u(k, t) = P (X(t) = k and X(t

) = 1 for t

[0, t]) . (14)


5
These satisfy the obvious boundary condition
u(1, t) = 0 , (15)
and initial condition
u(k, 0) = 1 for k = 1. (16)
The forward equation is (as the reader should check)
u(k, t + 1) =

jS
u(j, t)P
jk
. (17)
We may include or exclude the term with j = 1 on the right because u(1, t) = 0.
Of course, (17) applies only at interior states k = 1. The overall probability
of survival up to time T is

kS
u(k, T) and the hitting probability is the
complementary 1

kS
u(k, T).
The matrix vector formulation of this involves the row vector
u(t) = (u(2, t), u(3, t), . . .)
and the matrix

P formed from P by removing the rst row and column. The
evolution equation (17) and boundary condition (15) are both expressed by the
matrix equation
u(t + 1) = u(t)

P .
Note that

P is not a stochastic matrix because some of the row sums are less
than one:

j=1
P
kj
< 1 if P
k1
> 0 .
1.13. Absorbing boundaries: Absorbing boundaries are another way to think
about hitting and survival probabilities. The absorbing boundary Markov chain
is the same as the original chain (same transition probabilities) as long as the
state is not one of the boundary states. In the absorbing chain, the state never
again changes after it visits an absorbing boundary point. If P is the transition
matrix of the absorbing chain and P is the original transition matrix, this means
that P
jk
= P
jk
if j is not a boundary state, while P
jk
= 0 if j is a boundary
state and k = j. The probabilities u(k, t) for the absorbing chain are the same
as the survival probabilities (14) for the original chain.
1.14. Running cost: Suppose we have a running cost functtion, W(x), and
we want to calculate
f = E
_
T

t=0
W(X(t))
_
. (18)
Sums like this are called path dependent because their value depends on the
whole path, not just the nal value X(T). We can calculate (18) with the
6
forward equation using
f =
T

t=0
E [W(X(t))]
=
T

t=0
u(t)W . (19)
Here W is the column vector with components W
k
= W(k). We compute the
probabilities that are the components of the u(t) using the standard forward
equation (2) and sum the products (19).
One backward equation approach uses the quantities
f(k, t) = E
k,t
_
T

=t
W(X(t

))
_
. (20)
These satisfy (check this):
f(t) = Pf(t + 1) +W . (21)
Starting with f(T) = W, we work backwards with (21) until we reach the
desired f(0).
1.15. Multiplicitive functionals: For some reason, a function of a function is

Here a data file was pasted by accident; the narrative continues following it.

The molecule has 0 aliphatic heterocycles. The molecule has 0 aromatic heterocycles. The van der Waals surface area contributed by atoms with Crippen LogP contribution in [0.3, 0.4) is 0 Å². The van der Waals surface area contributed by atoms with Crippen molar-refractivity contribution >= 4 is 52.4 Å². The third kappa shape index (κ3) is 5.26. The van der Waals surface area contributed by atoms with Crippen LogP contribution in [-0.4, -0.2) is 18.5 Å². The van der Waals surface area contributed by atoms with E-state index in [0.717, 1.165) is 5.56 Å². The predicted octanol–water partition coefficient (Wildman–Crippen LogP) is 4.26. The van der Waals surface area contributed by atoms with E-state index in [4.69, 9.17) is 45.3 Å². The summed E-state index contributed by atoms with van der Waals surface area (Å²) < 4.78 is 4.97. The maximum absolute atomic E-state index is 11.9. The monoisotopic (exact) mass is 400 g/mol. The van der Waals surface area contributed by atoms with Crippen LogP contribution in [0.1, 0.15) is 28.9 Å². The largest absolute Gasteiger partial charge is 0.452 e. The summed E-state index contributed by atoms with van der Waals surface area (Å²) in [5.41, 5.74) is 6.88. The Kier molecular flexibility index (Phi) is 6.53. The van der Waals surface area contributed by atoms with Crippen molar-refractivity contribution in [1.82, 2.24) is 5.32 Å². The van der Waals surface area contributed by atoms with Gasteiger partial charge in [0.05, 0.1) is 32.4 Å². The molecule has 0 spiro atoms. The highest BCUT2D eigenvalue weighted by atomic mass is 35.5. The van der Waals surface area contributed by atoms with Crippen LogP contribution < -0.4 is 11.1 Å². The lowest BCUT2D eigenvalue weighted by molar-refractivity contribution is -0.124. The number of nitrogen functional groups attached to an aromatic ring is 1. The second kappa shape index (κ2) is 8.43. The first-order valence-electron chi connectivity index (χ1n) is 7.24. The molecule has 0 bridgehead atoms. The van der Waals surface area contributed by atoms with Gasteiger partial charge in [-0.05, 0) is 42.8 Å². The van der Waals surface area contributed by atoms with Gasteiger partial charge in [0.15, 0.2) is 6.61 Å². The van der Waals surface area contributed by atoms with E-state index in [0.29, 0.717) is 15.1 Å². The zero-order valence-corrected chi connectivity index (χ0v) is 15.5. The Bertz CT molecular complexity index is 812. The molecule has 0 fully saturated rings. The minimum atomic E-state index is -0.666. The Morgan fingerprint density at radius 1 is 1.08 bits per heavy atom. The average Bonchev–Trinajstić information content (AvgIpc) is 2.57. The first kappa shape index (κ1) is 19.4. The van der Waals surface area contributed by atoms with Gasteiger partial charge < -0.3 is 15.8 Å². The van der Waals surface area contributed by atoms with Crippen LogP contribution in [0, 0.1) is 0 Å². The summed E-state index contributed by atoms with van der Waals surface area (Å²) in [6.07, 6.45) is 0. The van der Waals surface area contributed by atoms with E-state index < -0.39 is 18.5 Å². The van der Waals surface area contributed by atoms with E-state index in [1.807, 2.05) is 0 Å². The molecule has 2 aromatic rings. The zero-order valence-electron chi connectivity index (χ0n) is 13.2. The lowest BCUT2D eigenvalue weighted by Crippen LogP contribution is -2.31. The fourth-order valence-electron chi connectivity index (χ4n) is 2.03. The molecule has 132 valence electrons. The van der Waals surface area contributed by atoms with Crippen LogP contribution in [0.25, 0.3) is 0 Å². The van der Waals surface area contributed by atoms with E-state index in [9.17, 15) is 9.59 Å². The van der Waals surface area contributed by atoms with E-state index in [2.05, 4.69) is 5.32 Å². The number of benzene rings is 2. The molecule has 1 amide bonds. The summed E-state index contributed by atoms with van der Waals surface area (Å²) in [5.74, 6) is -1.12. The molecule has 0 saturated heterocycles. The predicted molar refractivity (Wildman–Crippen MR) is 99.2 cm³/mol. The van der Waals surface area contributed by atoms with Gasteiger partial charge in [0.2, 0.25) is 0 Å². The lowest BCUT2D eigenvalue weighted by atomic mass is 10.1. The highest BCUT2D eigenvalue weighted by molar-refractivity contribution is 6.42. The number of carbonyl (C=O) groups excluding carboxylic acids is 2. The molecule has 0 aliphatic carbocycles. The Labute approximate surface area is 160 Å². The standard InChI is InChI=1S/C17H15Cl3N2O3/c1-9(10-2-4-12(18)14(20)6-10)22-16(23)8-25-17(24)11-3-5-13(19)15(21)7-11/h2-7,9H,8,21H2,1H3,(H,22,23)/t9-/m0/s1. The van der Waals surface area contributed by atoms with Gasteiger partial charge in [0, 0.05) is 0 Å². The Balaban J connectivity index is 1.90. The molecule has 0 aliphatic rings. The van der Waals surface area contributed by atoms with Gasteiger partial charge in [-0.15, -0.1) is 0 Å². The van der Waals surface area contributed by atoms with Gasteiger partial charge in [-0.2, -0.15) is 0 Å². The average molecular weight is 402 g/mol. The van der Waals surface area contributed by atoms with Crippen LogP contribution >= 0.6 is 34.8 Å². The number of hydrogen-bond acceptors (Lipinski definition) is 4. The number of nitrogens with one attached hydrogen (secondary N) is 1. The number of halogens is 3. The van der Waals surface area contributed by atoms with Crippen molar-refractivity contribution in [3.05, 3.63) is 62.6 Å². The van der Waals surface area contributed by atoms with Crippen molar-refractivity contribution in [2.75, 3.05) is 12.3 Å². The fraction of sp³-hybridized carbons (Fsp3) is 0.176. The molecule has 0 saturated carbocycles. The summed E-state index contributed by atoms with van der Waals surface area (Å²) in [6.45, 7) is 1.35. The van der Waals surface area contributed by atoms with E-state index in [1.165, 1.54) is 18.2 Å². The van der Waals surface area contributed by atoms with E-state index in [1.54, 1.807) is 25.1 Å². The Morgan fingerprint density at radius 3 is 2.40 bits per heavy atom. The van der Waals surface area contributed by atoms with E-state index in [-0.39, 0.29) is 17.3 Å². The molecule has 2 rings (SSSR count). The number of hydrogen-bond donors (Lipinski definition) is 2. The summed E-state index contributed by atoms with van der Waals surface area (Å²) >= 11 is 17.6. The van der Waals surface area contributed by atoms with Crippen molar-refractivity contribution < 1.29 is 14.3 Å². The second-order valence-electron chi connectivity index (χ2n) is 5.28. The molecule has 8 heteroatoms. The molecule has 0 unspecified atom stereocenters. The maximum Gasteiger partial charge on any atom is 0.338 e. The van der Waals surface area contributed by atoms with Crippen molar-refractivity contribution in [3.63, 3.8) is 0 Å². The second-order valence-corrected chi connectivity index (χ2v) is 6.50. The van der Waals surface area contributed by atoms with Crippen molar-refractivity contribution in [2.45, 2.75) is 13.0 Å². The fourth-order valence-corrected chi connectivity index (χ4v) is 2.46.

often called a functional. The path, X(t), is a function of t, so a function, F(X),
that depends on the whole path is often called a functional. Some applications
call for nding the expected value of a multiplicative functional:
f = E
_
T

t=0
V (X(t))
_
. (22)
For example, X(t) could represent the state of a nancial market and V (k) =
1 + r(k) the interest rate for state k. Then (22) would be the expected total
interest. We also can write V (k) = e
W(k)
, so that

V (X(t)) = exp
_

W(X(t))
_
= e
Z
,
with Z =

W(x(t)). This dos not solve the problem of evaluating (22) because
E [e
z
] = e
E(Z)
.
The backward equation approach uses the intermediate quantities
f(k, t) = E
k,t
_
T

=t
V (X(t

))
_
.
The t

= t term in the product has V (X(t)) = V (k). The nal condition is


f(k, T) = V (k). The backward evolution equation is derived more or less as
7
before:
f(k, t) = E
k,t
_
V (k)

>t
V (X(t

))
_
= V (k)E
k,t
_
T

=t+1
V (X(t

))
_
= V (k)E
k,t
[f(X(t + 1), t + 1)] (the tower property)
f(k, t) = V (k)
_
Pf(t + 1)
_
(k) . (23)
In the last line on the right, f(t + 1) is teh column vector with components
f(k, t +1) and Pf(t +1) is teh matrix vector product. We write
_
Pf(t +1)
_
(k)
for the k
th
component of the column vector Pf(t + 1). We could express the
whole thing in matrix terms using diag(V ), the diagonal matrix with V (k) in
the (k, k) position:
f(t) = diag(V )Pf(t + 1) .
A version of (23) for Brownian motion is called the Feynman-Kac formula.
1.16. Branching processes: One forward equation approach to (22) leads to
a dierent interpretation of the answer. Let B(k, t) be the event {X(t) = k}
and I(k, t) the indicator function of B(k, t). That is I(k, t, X) = 1 if X
B(k, t) (i.e. X(t) = k), and I(k, t, X) = 0 otherwise. It is in keeping with the
probabilists habbit of leaving out the arguents of functions when the argument
is the underlying random outcome. We have u(k, t) = E[I(k, t)]. The forward
equation for the quantities
g(k, t) = E
_
I(k, t)
t

=0
V (X(t

))
_
(24)
is (see homework):
g(k, t) = V (k)
_
g(t 1)P
_
(k) . (25)
This is also the forward equation for a branching process with branching
factors V (k). At time t, the branching process has N(k, t) particles, or walkers,